Food News

Some Fireball mini bottles don’t actually contain whiskey. Now the company is being sued.

A lawsuit claims Fireball is using deceptive advertising to sell its Fireball Cinnamon product.

If you’ve ever wondered why you can buy Fireball nips at gas stations and convenience stores that only have a wine and beer license, you’re not alone.

Fireball Cinnamon Whisky contains real whisky. – Court Documents

Turns out it’s because there are actually two types of Fireball nips — one that contains whiskey and one that doesn’t.

“Fireball Cinnamon Whisky” is the same product you would find in a larger Fireball bottle and does contain whiskey. But Fireball also makes a product called “Fireball Cinnamon” (sans the word whiskey at the end), which is a malt beverage meant to mimic the flavor of the original product.

The two products look virtually identical, except for the slight change in name and a fine print description of the product at the bottom of the front label. While Fireball Cinnamon Whisky says “whisky with natural cinnamon flavor” on the bottom, Fireball Cinnamon says “malt beverage with natural whisky & other flavors and caramel color.”

Advertisement:

To be clear, this means the product contains natural whiskey flavor, not natural whiskey.

Fireball Cinnamon is a malt beverage product that doesn’t contain whisky and is just meant to mimic the taste of Fireball Cinnamon Whisky. – Court Documents

A new class action lawsuit out of a federal court in Illinois alleges that the way Fireball Cinnamon is marketed is misleading and leads customers to believe they are buying whiskey when they aren’t. In particular, the lawsuit cites the similar label designs and the easily misinterpreted fine print at the bottom of the Fireball Cinnamon label.

“Expecting those small bottles labeled ‘Fireball Cinnamon’ to contain whiskey [is] an easy mistake to make, and one intended by the manufacturer,'” the lawsuit reads.

According to the lawsuit, the product has caused confusion, with some customers wondering whether gas stations and convenience stores selling Fireball Cinnamon were breaking the law by selling whiskey.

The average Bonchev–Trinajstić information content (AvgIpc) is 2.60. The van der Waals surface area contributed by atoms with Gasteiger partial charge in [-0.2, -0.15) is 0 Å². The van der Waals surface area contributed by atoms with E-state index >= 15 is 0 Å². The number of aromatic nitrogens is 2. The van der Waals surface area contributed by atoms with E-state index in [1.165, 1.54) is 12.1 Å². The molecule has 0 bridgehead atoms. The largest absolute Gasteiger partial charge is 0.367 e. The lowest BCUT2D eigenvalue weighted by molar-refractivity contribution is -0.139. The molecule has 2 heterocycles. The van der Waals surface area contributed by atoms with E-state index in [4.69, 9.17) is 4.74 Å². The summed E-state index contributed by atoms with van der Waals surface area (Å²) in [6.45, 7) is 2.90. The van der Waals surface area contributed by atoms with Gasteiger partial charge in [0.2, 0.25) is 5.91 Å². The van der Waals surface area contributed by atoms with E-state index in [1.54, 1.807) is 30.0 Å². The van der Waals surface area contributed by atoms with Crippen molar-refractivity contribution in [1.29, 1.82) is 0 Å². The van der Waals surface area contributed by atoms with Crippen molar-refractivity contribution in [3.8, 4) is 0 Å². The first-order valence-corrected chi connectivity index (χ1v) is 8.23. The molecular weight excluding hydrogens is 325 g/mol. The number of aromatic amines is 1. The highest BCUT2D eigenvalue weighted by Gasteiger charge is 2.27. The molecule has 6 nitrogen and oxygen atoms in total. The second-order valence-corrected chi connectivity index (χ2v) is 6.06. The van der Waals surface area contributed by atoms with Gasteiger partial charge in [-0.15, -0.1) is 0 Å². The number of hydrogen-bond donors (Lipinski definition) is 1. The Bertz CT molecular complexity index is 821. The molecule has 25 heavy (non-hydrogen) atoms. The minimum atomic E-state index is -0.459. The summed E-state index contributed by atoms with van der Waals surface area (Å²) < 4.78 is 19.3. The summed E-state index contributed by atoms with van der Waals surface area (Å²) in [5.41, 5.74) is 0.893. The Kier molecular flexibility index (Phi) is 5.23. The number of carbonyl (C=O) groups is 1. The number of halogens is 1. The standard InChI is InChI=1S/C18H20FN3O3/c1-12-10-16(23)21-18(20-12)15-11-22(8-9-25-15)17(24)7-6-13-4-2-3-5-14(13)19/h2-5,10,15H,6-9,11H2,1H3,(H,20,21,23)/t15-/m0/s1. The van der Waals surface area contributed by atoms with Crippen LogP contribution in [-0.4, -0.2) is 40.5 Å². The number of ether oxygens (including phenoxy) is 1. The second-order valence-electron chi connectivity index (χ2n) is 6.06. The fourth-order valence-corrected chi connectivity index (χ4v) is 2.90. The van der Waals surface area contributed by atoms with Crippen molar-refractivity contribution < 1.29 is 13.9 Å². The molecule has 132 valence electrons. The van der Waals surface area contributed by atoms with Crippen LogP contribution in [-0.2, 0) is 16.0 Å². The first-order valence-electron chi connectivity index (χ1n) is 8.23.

The lawsuit explains that it is legal for Sazerac, the company that makes Fireball, to use the Fireball brand on products that aren’t whiskey, but that it is illegal for Fireball to create an “overall misleading impression” of the nature of the product.

Fireball’s website does explain the difference between the products and explains why it created Fireball Cinnamon in the first place.

Fireball Cinnamon is a malt beverage product that doesn’t contain whisky. This is only explained in the fine print on the bottom of the bottle. – Court Documents

“Over the years, we have received feedback from consumers wanting to purchase Fireball in a wider variety of convenient shopping locations, including stores that can only sell beer, malt beverages, and wine products,” it writes.

Advertisement:

Sazerac told Boston.com it does not comment on pending litigation.

The federal lawsuit seeks over $5 million in damages on behalf of over 100 plaintiffs, but anyone who lives in Illinois, North Dakota, Wyoming, Idaho, Alaska, Iowa, Mississippi, Arkansas, Kansas, Arizona, South Carolina, or Utah and bought Fireball Cinnamon can join it.

The law firm behind the suit, Sheehan & Associates, is known for suing big food and beverage companies for misleading advertising. In October 2021, Sheehan & Associates sued Kellogg for not having real strawberry in strawberry Pop-Tarts. A few months before the Pop-Tart suit, it sued Frito-Lay for not having enough lime juice in its Hint of Lime chips.

According to NPR, the firm filed over 400 similar lawsuits as of 2021. Fireball is just the latest target.